Sylvia Earle: The Quest for Sustainable Seas
On Thursday, March 21, 2013, the College of Natural Resources hosted Sylvia Earle, one of the world's most influential ambassadors for the ocean. Earle is a National Geographic Explorer-in-Residence, former chief scientist of NOAA (National Oceanic and Atmospheric Administration), founder of the Mission Blue Foundation, a TED Prize winner, and was named TIME magazine's first Hero of the Planet. Learn how actions we take in the next 10 years to support the ocean will matter more than what we do in the next 100 hundred years.
About Sylvia Earle
World-renowned oceanographer Sylvia Earle, called "Her Deepness" by the New Yorker and the New York Times, "Living Legend" by the Library of Congress, and TIME magazine's first "Hero for the Planet," is an explorer, author, and lecturer with experience as a field research scientist. Earle is an Explorer-in-Residence at the National Geographic Society, founder of the Mission Blue Foundation, Chair of the Advisory Council for the Harte Research Institute and the Marine Science and Technology Foundation, former Chief Scientist of the National Oceanic and Atmospheric Administration (NOAA), and winner of a 2009 TED prize. Earle has pioneered research on marine ecosystems and has led more than 100 expeditions totaling more than 7,000 hours underwater.
"I was swept off my feet by a wave when I was three and have been in love with the sea ever since," Earle said. "Even as a child I was lured into the sea by the creatures who lived there: horseshoe crabs on the New Jersey beaches; starfish and sea urchins in the Florida Keys; and everywhere strange and wonderful forms of life that occur only underwater. It was and is irresistible."
Earle is author of more than 175 scientific and popular publications, including a The World Is Blue: How Our Fate and the Ocean's Are One (2009) and Ocean: An Illustrated Atlas (2008). Her research places special emphasis on marine plants and ecosystems, and the development of technology for access and research in the deep sea.
Earle played a key role in bringing about increased support for U.S. National Marine Sanctuaries during the Clinton administration in 1999, and later helped inspire George W. Bush to designate vast tracts of American-controlled Pacific Ocean islands, reefs, surface waters, and sea floor as marine national monuments, limiting fishing, mining, and oil exploration. Today, she is leading a global effort to develop networks of protected areas in the sea—“Hope Spots”—large enough to protect the blue heart of the planet.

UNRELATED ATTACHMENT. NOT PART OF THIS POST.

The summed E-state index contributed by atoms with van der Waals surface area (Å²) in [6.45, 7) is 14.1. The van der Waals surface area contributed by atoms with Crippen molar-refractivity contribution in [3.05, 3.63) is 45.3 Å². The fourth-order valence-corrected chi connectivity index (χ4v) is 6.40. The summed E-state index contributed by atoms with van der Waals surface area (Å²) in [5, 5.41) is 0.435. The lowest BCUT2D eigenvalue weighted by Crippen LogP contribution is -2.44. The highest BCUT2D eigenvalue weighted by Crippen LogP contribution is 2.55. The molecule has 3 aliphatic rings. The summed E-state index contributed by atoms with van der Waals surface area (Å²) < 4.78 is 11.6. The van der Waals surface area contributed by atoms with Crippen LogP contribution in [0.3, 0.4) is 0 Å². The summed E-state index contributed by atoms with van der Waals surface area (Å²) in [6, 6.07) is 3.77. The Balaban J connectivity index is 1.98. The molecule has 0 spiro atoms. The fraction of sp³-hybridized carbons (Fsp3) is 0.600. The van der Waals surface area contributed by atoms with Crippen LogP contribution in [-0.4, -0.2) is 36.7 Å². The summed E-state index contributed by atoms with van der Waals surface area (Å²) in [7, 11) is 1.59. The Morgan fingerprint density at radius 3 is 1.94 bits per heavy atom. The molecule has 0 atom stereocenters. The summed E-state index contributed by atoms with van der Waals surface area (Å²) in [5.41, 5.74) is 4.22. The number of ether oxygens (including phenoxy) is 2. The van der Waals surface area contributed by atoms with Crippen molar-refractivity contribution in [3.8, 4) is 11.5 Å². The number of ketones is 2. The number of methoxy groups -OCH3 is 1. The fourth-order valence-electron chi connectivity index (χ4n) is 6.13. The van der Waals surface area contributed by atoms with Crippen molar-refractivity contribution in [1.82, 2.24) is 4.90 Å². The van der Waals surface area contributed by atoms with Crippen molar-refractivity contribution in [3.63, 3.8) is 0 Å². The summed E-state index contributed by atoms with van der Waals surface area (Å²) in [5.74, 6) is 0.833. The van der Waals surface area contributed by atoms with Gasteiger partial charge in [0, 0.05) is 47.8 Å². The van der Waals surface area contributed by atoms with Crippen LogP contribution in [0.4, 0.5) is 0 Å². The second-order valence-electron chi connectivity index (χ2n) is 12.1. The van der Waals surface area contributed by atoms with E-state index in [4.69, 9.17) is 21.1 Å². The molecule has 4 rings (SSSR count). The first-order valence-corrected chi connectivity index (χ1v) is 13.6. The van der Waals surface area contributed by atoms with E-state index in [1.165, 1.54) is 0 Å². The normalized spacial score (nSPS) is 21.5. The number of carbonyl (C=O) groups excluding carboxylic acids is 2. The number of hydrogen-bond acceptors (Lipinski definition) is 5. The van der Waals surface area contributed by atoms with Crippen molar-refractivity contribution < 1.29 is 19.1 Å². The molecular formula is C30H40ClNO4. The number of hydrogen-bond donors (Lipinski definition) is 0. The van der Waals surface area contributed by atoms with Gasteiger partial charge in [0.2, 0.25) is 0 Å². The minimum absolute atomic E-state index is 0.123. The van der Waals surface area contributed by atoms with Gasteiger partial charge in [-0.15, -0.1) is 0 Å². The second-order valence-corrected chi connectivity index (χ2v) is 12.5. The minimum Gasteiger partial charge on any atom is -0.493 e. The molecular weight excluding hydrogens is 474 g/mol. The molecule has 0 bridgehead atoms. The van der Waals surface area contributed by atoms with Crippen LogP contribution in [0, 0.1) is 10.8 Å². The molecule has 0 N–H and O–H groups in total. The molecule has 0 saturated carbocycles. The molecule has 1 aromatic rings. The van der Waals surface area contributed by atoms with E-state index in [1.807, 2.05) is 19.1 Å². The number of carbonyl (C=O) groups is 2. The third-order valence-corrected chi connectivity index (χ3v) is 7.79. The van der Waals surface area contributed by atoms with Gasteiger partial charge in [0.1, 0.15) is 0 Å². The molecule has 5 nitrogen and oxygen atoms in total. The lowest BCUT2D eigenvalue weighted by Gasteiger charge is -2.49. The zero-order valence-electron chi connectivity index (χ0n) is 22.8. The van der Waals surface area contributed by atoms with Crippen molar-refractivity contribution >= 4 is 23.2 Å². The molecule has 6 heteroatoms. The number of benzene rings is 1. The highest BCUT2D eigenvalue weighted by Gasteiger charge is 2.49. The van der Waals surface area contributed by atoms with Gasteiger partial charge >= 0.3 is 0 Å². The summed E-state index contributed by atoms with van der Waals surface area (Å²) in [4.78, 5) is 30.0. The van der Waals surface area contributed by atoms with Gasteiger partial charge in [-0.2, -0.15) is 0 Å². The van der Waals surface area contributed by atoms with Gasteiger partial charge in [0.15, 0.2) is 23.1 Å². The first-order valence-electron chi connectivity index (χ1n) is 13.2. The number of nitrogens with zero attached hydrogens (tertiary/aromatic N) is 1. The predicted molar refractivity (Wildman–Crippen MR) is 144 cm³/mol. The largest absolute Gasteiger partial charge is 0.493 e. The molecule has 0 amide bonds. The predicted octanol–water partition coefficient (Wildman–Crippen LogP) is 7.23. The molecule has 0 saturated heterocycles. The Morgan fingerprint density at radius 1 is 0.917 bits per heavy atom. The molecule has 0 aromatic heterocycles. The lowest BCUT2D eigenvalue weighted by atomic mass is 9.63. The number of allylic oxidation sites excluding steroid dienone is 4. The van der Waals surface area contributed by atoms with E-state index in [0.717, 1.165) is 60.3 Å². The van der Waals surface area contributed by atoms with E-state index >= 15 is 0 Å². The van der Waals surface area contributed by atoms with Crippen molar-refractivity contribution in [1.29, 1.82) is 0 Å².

Earle has a bachelor's degree from Florida State University and a master's degree and doctorate from Duke University as well as numerous honorary doctorate degrees. She lives in Oakland, California.
About the Albright Lecture Series
This series was established at the University of California in 1959. A permanent endowment of the lectureship was provided by contributions from hundreds of generous friends and admirers of Albright. This lectureship enables the University to honor him as one of its distinguished graduates, and also to stimulate for this and future generations wide general interest in the preservation of the natural beauty of America.
Born in Bishop, California, in 1890, Horace Albright was a member of the class of 1912 at the University of California, devoted alumnus, and an honorary LL.D. (1961). He joined the Department of the Interior in 1913 as an assistant to the then Secretary Franklin K. Lane. In 1916 he helped create the National Park Service with Stephen Mather. He was the first civilian Superintendent of the Yellowstone National Park from 1919 until 1929 when he was appointed the second Director of the National Park Service. He served as Director until 1933 when he left to join the U.S. Potash Company from which he retired as president in 1956.
During the time he served as a corporate executive Mr. Albright maintained an active role in the conservation of America’s resources, serving as a member of the National Park System’s Advisory Board, the Council of the Save-the- Redwoods League, and the advisory council of the National Outdoors Resources Review Committee. Thus, Mr. Albright’s career encompassed both the preservation and utilization of natural resources. His years of service as Chair of the Board of Directors of Resources for the Future, Inc., typify his concern with the conservation of resources. The Albright lectures are dedicated to that end.
The nation’s highest civilian award, the Medal of Freedom, was awarded to Mr. Albright by President Carter on the 64th Anniversary of the National Park Service. President Carter announced the award in August of 1980, and the medal was presented on December 8 by Assistant Secretary of the Interior, Robert L. Herbst, in a ceremony at Van Nuys, California. Horace Albright died on March 2, 1987. His lifelong dedication to conservation was exemplified by the effort in the last year of his life to assist the University of California in acquiring land for the Natural Reserve System.